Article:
|Two additional articles online: Minimax & Sudoku|
Message #1 Posted by Valentin Albillo on 26 July 2006, 4:40 a.m.
I'm taking my summer vacations in a few days, so I'll be
unable to access this forum or process e-mails till my eventual return a month or so from now. As a 'departing gift' I've put two of my recent Datafile
articles on line, in PDF format, for you to freely download
from my HP calc site. Both 'brief abstracts' follow:
Best regards from V.
Minimax Polynomial Fit
"By definition, the minimax polynomial is the approximating polynomial which has the smallest maximum deviation from the true function. Thus, we’re minimizing ABS(P(x)-f(x)) instead of (P(x)-f(x))2 ...
MMAXPOLY is a 50-line (w/o comments) program I’ve written to compute minimax polynomial approximations to any given set of data points. You can enter the data points directly from the keyboard, you can specify a generating function which will be evaluated in a given range to automatically generate the dataset, or you can read the dataset from a file. In the first two cases, the whole dataset can be stored in a file, for later retrieval and possibly further fitting or processing ...
MMAXPOLY allows the user to either specify a particular degree for the minimax polynomial, or else to give a maximum absolute error to be met, in which case it will iteratively compute a series of minimax polynomials for the given dataset, starting from degree 1 and incrementing it until either the maximum absolute error is equal or less than the one specified, or the degree is already N-1 (where N is the number of points in the dataset), which, rounding errors notwithstanding, would necessarily result in an exact fit (maximum error = 0 ) ...
Minimax polynomial fitting is an incredibly powerful technique to add to one’s own data-fitting arsenal. Though the internal details are complex enough and it does require a lot of computing muscle when compared to other well-known strategies such as Least Squares, the final reward is the improved accuracy it provides for any given degree or, conversely, the least possible degree for any given accuracy. It may take longer to compute the minimax polynomial, but typically you do that exactly once, then evaluate the resulting polynomial many times, which, being of lower degree than the ones obtained by other methods, will then execute faster and thus result in time savings in the long run."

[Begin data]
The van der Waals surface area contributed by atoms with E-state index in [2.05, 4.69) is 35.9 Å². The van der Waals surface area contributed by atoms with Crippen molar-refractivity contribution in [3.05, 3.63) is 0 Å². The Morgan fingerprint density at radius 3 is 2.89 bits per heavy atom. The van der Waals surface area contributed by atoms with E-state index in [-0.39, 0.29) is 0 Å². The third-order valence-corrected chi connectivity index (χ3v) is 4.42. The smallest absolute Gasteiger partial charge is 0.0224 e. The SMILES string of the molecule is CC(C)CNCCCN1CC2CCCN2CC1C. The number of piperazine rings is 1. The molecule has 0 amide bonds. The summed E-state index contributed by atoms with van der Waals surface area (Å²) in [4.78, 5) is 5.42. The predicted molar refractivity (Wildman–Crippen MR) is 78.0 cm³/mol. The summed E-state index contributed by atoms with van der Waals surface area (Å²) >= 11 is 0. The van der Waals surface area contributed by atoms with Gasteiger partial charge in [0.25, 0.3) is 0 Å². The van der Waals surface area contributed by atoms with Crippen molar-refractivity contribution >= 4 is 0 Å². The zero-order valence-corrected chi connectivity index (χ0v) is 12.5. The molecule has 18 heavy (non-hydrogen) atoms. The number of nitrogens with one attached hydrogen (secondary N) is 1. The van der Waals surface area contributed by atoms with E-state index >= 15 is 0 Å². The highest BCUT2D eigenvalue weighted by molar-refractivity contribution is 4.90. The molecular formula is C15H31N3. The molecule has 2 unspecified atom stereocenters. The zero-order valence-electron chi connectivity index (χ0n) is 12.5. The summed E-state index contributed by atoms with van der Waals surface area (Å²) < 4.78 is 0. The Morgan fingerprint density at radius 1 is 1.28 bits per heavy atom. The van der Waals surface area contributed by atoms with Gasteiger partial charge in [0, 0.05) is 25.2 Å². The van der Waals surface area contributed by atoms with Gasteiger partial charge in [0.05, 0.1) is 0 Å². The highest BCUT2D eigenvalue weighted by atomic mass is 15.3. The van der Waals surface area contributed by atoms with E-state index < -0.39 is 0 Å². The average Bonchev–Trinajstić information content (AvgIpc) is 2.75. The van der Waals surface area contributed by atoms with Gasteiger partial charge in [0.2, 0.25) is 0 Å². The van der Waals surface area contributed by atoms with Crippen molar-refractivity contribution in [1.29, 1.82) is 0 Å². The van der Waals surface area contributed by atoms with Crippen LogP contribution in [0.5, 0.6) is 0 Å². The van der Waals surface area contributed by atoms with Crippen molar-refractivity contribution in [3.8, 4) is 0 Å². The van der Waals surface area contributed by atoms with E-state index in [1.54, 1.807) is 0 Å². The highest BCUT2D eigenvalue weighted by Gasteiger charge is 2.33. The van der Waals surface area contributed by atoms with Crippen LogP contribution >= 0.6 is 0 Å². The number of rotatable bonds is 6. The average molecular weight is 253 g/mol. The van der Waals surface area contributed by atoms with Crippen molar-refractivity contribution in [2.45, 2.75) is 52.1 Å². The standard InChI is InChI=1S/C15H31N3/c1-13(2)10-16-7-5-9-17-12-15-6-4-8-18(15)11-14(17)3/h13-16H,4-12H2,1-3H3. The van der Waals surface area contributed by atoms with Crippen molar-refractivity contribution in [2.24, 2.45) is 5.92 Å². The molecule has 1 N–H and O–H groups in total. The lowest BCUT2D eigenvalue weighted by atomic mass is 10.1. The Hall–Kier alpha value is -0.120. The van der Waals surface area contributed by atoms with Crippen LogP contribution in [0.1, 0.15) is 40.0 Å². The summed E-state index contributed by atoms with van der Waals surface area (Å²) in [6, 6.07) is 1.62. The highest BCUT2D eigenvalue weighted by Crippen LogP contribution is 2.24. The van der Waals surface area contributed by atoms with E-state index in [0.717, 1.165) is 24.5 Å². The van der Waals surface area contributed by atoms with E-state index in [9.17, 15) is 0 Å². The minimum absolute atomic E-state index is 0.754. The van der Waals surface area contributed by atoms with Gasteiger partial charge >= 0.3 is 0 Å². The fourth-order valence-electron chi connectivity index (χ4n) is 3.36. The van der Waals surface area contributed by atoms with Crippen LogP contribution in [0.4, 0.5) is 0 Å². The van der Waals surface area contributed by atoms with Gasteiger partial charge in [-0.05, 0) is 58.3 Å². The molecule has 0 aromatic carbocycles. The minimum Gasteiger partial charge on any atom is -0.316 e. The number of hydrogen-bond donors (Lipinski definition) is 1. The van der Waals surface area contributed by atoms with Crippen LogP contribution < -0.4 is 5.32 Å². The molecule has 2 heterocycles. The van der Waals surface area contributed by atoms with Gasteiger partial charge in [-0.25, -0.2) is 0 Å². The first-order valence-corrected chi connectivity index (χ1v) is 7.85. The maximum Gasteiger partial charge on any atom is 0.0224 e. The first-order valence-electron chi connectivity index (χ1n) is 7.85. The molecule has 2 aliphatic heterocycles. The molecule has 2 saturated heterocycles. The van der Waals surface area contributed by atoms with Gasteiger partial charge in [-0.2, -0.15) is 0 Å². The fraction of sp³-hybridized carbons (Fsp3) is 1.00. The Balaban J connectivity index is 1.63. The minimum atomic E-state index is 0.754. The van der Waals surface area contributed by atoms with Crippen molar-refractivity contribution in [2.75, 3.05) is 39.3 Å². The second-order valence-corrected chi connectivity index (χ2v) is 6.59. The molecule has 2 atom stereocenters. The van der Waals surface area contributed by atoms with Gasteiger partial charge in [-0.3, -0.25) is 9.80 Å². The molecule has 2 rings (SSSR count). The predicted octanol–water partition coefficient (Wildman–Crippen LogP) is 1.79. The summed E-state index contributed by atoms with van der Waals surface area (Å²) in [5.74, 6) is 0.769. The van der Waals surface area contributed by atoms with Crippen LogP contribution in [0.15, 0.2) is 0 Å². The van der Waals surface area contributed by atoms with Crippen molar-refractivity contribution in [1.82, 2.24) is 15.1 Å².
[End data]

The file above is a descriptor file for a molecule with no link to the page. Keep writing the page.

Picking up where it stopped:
Sudoku Solver’s Sublime Sequel
That's all, I hope you enjoy the articles. Happy summer vacations to all of you and
"This very small program, just 45 lines and well under 2 Kbytes of code (1898 bytes), will recursively solve any solvable Sudoku puzzle, fast. Carefully crafted, comprehensive 15-puzzle Test Suite included, which apart from showing this solver's performance in action can also be useful to you in order to test other solvers or even you own Sudoku abilities."
Edited: 27 July 2006, 3:57 a.m. after one or more responses were posted